While this stat doesn’t necessarily support a search engine optimization (SEO) strategy in which ranking number one is the only way to win, it does show the importance of an omnichannel ecommerce strategy where brands show up in consistent, compelling ways across as many touch points as possible: The more consumers see your brand, the more likely they are to make a purchase — and keep coming back.

    Take Tropicana as an example. According to The Branding Journal, the brand eighty-sixed its iconic straw-pierced orange packaging for a more lowkey look in 2009, following the expertise of ad agency Arnell. Within two weeks, Tropicana lost 20% of its revenue, and within 30 days, the brand returned to its original design with renewed revenue.

    What Role Do Emotions Play in Making a Purchase?

    There’s a slight difference between emotions and feelings: Emotions are considered nonconscious, while feelings are considered the conscious experience of being in a particular emotional state.

    Biologically speaking, you can course through hundreds of emotions in a single day. Depending on other aspects of your personality and psychology, your emotional state can sometimes change from one minute to the next.

    Of course, this doesn’t mean every moment is a whirlwind, a rollercoaster, or one of those cartoon twisters that stir up livestock.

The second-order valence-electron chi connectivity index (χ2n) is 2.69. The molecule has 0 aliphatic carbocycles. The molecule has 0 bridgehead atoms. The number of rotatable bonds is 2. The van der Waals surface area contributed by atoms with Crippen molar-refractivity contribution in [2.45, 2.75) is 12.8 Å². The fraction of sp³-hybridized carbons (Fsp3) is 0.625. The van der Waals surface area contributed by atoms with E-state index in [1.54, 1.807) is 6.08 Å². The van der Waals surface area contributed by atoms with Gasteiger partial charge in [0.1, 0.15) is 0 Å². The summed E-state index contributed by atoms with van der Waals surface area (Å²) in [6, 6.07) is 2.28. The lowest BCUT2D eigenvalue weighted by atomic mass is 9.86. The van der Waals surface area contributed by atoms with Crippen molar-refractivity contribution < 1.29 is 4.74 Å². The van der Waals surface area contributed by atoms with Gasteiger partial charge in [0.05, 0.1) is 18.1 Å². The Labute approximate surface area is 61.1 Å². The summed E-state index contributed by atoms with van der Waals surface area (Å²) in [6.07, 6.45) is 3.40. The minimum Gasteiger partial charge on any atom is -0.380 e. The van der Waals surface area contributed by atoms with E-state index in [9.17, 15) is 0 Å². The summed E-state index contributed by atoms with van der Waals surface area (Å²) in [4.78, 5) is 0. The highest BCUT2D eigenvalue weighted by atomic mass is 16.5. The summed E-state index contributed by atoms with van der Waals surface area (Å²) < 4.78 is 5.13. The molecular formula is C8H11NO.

While emotions are generally the result of different chemical levels and combinations in the brain, many influences — both internal and external — can play considerable roles in how you connect with your environment.

    All of these factors in flux can have a significant impact on your decision-making processes, and many of the decisions you make throughout the course of your day are likely related to buying — whether it’s a planned purchase or the result of impulse buying.

    Should you continue saving for the plane ticket to your friend’s wedding or splurge on those cowboy boots you’ll likely wear once a season?

    Will you remain disciplined in reducing your sugar intake, or will the luxurious packaging of the chocolate bars by the checkout counter reel you in?

    Which emotions win and when, and how can this help inform brands and retailers presenting consumers with these offers?

    Trends in Shopper Psychology and Shopper Behavior

    While it’s difficult to predict from person to person or moment to moment what emotion will fuel what decision, there are some overarching trends to consider.

    Examining trends in shopping psychology or shopper behavior, especially recent insights, can help brands and retailers better connect with modern consumers.